Classic Fairy Tales Retold with an Armenian Twist

NEW YORK—Popular fairy tales are Armenian-ized in this five-book series of children’s books—containing “Hagop and the Hairy Giant” (Jack and the Beanstalk), “The Gurabia Man” (The Gingerbread Man), and “Little Red Hood and Kesh Kayl” (Little Red Riding Hood)—available for purchase on or, or from Armenian book retailers across the United States and Canada.

The cover of "Hagop and the Hairy Giant"

“Hagop and the Hairy Giant” takes place in Masis, Armenia, where our hero Hagop scales a magic noor (pomegranate) tree to rescue the lovely Maryam, a prisoner of Medz Mazod, the hairy giant. But before he saves the girl, Hagop must first go head to head with Medz Mazod, battling him with a kebab shish, which leads to other adventures with the giant’s magic oud and holden hav (chicken).

The Gurabia Man is set in Sevan, Armenia, where the Donigian family is busy baking gurabia cookies for Dzenoont (Christmas). The little gurabia man springs to life and causes all kinds of mischief on the family farm before finally meeting his doom at the paws of a hungry aghves (fox) in Lake Sevan.

In this Armenian version of the classic, Little Red Hood (Garmir Klghanotz) has set out to Medz Mayreeg’s (grandma’s) house to bring her sick grandmother some freshly baked lamajun. Little does she know that the kesh kayl (bad wolf) is hot on her trail, as lamajun is his favorite food to eat! The kesh kayl tricks Little Red Hood and arrives at Medz Mayreeg’s house before her, hungrily waiting for the lamajun to arrive. The kayl’s plot to steal the lamajun is ultimately foiled when Medz Mayreeg and some lumberjacks arrive on the scene to rescue Little Red Hood and the lamajun.

The books are written in Arm-English (English with some Armenian words) and offer a fun way to teach children about Armenian language and culture, in a familiar story setting. A glossary of Armenian words and pronunciation guide is included to help readers learn the meanings of the Armenian words and to pronounce them correctly.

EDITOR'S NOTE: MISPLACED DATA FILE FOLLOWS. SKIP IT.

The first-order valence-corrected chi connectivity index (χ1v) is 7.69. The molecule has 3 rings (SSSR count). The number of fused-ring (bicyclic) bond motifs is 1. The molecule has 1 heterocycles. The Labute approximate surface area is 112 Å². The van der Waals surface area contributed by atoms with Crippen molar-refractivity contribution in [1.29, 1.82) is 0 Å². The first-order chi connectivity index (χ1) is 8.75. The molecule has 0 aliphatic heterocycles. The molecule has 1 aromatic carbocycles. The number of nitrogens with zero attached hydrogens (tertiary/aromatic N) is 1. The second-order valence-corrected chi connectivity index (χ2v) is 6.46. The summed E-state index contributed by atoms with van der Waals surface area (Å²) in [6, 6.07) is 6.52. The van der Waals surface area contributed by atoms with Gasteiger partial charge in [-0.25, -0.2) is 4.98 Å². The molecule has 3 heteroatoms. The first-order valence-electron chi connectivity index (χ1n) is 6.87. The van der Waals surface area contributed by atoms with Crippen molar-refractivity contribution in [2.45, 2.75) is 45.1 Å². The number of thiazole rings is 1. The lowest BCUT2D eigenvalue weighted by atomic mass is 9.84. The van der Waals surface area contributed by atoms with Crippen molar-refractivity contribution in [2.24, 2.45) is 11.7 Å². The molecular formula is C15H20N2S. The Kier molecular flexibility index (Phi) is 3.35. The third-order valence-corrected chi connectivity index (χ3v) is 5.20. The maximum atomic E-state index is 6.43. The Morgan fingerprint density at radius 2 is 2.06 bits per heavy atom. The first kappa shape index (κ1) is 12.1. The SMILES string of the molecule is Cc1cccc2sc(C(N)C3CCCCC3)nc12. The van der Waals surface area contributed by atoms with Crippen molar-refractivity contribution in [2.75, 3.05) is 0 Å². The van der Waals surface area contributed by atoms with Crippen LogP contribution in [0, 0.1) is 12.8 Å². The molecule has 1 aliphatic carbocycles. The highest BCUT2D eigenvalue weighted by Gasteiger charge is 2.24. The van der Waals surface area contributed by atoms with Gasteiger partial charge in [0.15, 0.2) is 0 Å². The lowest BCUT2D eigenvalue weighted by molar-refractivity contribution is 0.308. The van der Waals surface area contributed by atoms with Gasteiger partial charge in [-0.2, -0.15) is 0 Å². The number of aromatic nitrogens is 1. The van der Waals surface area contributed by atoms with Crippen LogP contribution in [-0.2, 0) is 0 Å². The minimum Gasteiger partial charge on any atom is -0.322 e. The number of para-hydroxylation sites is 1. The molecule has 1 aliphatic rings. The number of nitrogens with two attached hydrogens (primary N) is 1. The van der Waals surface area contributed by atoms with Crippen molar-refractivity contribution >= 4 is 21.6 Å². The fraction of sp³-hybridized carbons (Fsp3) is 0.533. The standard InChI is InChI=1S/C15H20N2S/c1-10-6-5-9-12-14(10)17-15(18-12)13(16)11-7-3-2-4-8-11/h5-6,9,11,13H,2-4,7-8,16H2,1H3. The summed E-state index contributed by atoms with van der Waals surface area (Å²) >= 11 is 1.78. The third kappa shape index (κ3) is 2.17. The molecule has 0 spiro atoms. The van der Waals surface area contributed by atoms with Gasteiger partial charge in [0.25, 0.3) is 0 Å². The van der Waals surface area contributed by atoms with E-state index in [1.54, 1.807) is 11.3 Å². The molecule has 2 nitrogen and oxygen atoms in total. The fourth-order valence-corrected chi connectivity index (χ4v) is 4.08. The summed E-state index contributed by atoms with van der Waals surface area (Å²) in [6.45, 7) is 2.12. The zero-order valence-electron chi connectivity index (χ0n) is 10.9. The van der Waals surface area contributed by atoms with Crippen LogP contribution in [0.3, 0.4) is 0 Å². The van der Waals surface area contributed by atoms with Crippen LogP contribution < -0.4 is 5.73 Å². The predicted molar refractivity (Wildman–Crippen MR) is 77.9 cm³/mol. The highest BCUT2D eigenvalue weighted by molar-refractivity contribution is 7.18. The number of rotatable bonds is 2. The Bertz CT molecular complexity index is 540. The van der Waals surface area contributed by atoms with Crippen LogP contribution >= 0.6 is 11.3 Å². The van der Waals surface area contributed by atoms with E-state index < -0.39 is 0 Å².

The two last books in the series will be available in fall 2011 and include “The Three Little Karnoogs” (The Three Little Pigs) and “Voski and the Archoogians” (Goldilocks and the Three Bears). All five books are also being published in Western Armenian and will be available for purchase by the holiday season 2011.

The author, Talene Dadian White, is an Armenian American currently living in New York with her husband and two children. Talene’s writing of Armenian children’s books is inspired by her love of her Armenian heritage and her desire to keep it alive in her children and Armenian children everywhere.

For more information on these books and more, visit or email Talene directly at

1 Comment on Classic Fairy Tales Retold with an Armenian Twist

  1. Sorry, I don’t see the sense of the style of these stories… It reminds me of how Disney has taken on so many of the stories and made their own changes/interpretations … the originals were better.

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